The headline is a mouthful but I think it only makes sense to do a mini-review of both of these aircraft for DCS World because it should be relatively obvious that these two aircraft are designed from the get-go to compliment each other. So let’s talk about the famous F-86 Sabre, the MiG-15bis and why I think it’d be great if DCS World goes all-in on a future Korean War scenario.
Streaking into the skies with the F-86 Sabre
Just like the Mustang before it, the Sabre is a jet with a mystique and a reputation behind it and while it doesn’t quite occupy the same kind of general public imagination, ask anyone who is an aviation fan and they will know exactly what you’re talking about.
The F-86 is the jet that carried the USAF and many allied nations truly into the jet age and it’s combat performance over Korea was regarded as exemplary. With an impressive combat record and a good reputation, I was pretty eager to hop into the cockpit of this jet and try it out. Although the free trial only afforded 48-hours and although I was strapped to get more than a couple of hours out of it at the most, what I did see caused me to fall in love with this jet and this module in DCS World.
The clincher was somewhere between the testing the aircraft out in rocket attacks in a practice mission and flying a short multiplayer mission with one of the people I fly regularly with.
The F-86 is a joy to fly with acceleration of a jet fitting its era and handling that is very very interesting. At speeds below Mach 0.8 the Sabre is predictable and handles extremely well with an easy to manage turn and very good roll rate. I’d even call the Sabre relatively agile when not fitted with tanks or rockets. Even when fitted it still feels good. Flying along in the jet just feels great with a slight hint of lateral instability.
Get closer to Mach 0.9 and things start to get a little wonky. Suddenly the ailerons don’t want to behave giving very little or a lot of roll all at once and the aircraft starts to shudder. From a pilot perspective, I’m sure that’s a bit disconcerting but from a sim perspective it makes this aircraft feel alive!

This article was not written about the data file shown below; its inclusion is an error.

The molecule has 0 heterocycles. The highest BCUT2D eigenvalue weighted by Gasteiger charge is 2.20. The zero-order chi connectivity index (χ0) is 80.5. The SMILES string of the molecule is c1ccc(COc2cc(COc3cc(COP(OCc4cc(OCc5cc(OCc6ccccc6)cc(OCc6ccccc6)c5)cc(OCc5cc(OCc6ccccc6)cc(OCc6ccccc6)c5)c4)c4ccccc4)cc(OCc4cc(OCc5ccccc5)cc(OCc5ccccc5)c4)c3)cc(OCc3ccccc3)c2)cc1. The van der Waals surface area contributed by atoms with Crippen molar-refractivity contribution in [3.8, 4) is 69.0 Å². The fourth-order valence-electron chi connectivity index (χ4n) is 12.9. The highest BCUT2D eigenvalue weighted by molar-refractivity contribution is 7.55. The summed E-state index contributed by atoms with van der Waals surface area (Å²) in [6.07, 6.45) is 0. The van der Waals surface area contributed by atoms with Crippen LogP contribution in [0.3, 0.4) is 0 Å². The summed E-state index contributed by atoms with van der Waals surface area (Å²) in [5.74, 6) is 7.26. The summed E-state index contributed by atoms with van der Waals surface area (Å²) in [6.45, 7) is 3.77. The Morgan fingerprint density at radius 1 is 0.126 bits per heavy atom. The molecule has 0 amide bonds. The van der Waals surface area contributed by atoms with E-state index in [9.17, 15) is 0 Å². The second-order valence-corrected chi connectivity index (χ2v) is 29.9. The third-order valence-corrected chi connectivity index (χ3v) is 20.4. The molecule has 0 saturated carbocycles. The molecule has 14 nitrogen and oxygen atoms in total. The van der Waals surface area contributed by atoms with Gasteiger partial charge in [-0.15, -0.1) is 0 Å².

At the end of the day, flying the F-86 in DCS World feels like that halfway point between the later jets and the WWII warbirds which is so befitting of an aircraft of its era.
Enter the MiG-15bis
Although there was quite a bit more going on during the Korean War than just the F-86 Sabre and the MiG-15 fighting it out, the imagination definitely springs to these two old foes first and so it’s kind of a treat in DCS World to be able to fly both of these aircraft.
The MiG-15bis is an improved and refined version of the earlier MiG-15 and an aircraft and airframe that has its own legendary status. Developed from the straight winged MiG-9, the MiG-15 was a proven design that served as the basis for the follow on MiG-17 with the basic configuration continuing on through the MiG-19 as well as a whole host of Chinese derived licensed and unlicensed aircraft later on.
Although superficially similar looking, I found the MiG-15bis to be very much its own aircraft versus the F-86. My familiarity with the MiG-19 made flying the MiG-15 fairly easy to do with many of the same concepts in place in this jet as well. The MiG-15 is also very interesting because unlike the F-86, it tends to behave itself much more readily at near Mach 1.0 airspeeds although it certainly stiffens up on the controls.
While the F-86 was fairly easy to handle in pitched dogfights, the MiG-15 required a heavy reliance on precise rudder control to prevent the aircraft from stalling and flicking out of some of the tightest of turns. Getting maximum turn performance out of this jet is substantially harder than in the Sabre. Fast high speed passes are more this aircraft’s bread and butter.
A Korean Air war simulation is overdue
The Korean war has never captured the attention of simulation or gamers or even the public at large but when it comes to flight simulation – I think there is a legitimately missed opportunity here and that really came clear to me in my brief time with these two aircraft.
With documentation surely available for a wide variety of Korean war era aircraft and with a scale and scope of a battle that could be at least partially condensed into a DCS World map, I feel like these two aircraft are the springboard for something that could be so much greater.
While WWII in DCS World is really coming together now after many years of development, I almost feel like DCS World’s strengths in jet combat are best served with the Korean conflict. A proper 1950-53 Korean map, and a small collection of flyable and AI aircraft including the Tu-2, B-29, IL-10, La-9 or La-11, F-80, Meteor, and others could all contribute to a very interesting campaign and capture the attention of people who have been long asking to see this air battle done.
With aircraft like the P-51D turned F-51D for Korea already available and a F4U-1D shoehorned into the Korean conflict, there is lots to draw on already.
Eagle Dynamics and DCS World has always been less about creating thematic collections and instead opening the door to a wide variety of air combat possibilities so this expansion of content for this scenario is unlikely to happen but I feel that’s a bit of a shame. These two modules for DCS World may be a few years old and not quite as detailed as some of the latest types but they are both still brilliant aircraft simulations that deserve a chance to shine more than they do.